Matthew Stillman [00:14:31]:

And properly, I guess I would also say that my willingness to not let things that have transpired in the past be the final version of what it meant. Not to say I’ve done this universally or do this well, or all the time, that this is like, I’ve got the code cracked on this. Guys, listen to me and my amazing counsel on the matter. But it’s very easy, just as an example, to say that there’s a particular core story from your youth that means something to you, that says, this is part of the way that I am and the way that I see things, which is not wrong, but do you have the capacity to have, not to force a new understanding, but allow for new possibilities to emerge, like, oh, wow, I never realized that this story also meant this. And to have that soft enough boundary to be delighted by, oh, wow, that’s possible too, because when you make it so that it always means this, then there’s no possibility for New Horizons. You can never actually meet the horizon. You can only go, and the horizon is just a limit of your view, and that goes forward as well as backwards. And so can you meet these things and be willing to circle around it differently so that, oh, wow, it doesn’t always mean just this.

Matthew Stillman [00:16:06]:

So like what you just said about being raised to be a help me. I mean, 100%. And the way that’s impacted you 100%. And may it be that there comes a time where you can come to look at that from 04:00 as opposed to 12:00 and be like, I never even thought to look at it from this perspective, and now I see it differently and I’m still including the way that my original understanding. But that capacity for things to have more than what you originally thought allows them to be recontextualized. And it allows things that became ossified and hard and not food to be turned into something that actually might be digestible. And that’s what the work of culture, it takes the things that are the most impossible and undigestible and finds a way of making them something that is nourishing.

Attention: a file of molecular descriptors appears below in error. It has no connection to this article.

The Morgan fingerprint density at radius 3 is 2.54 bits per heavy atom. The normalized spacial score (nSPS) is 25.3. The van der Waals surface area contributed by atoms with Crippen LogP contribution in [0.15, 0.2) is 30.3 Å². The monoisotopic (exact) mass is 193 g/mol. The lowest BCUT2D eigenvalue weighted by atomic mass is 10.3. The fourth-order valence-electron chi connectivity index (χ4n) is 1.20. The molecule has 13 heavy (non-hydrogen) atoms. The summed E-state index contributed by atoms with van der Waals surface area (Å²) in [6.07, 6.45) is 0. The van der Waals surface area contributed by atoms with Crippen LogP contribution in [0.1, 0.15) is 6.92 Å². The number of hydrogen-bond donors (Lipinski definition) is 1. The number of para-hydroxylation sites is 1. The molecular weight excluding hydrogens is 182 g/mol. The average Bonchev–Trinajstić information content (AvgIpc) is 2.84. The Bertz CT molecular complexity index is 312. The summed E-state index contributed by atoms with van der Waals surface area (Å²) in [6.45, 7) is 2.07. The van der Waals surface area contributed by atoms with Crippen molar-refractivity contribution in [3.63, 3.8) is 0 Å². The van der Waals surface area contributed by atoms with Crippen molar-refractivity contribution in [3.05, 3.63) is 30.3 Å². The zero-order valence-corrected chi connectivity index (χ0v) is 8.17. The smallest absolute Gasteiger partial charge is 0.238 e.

Amanda Krill [00:17:09]:

I love talking to you. Everything. You just always take everything and turn it into the most beautiful thing. Yeah, I think that I love the shift, and I definitely am not there yet with the whole help meat conversation, with being able to look at it from a different perspective. But I’m sure at some point I will be. At some point I will be.

Matthew Stillman [00:17:32]:

You may be, but you can’t go looking for it. You have to be surprised. You have to be open to being surprised, as opposed to prepare yourself against surprise. To be like, I need to be in control of all this means that you actually never have a chance to learn something except for what you’ve determined you’re going to learn. So again, that’s not a problem. That might be a point of safety for a long time in a completely reasonable place. But ultimately, to be prepared for surprise is to be educated, and to be prepared against surprise is to just to be, like, schooled, which, again, is not a problem, but just to see there’s a relationship between them. This is an example I’ll just use.

Matthew Stillman [00:18:25]: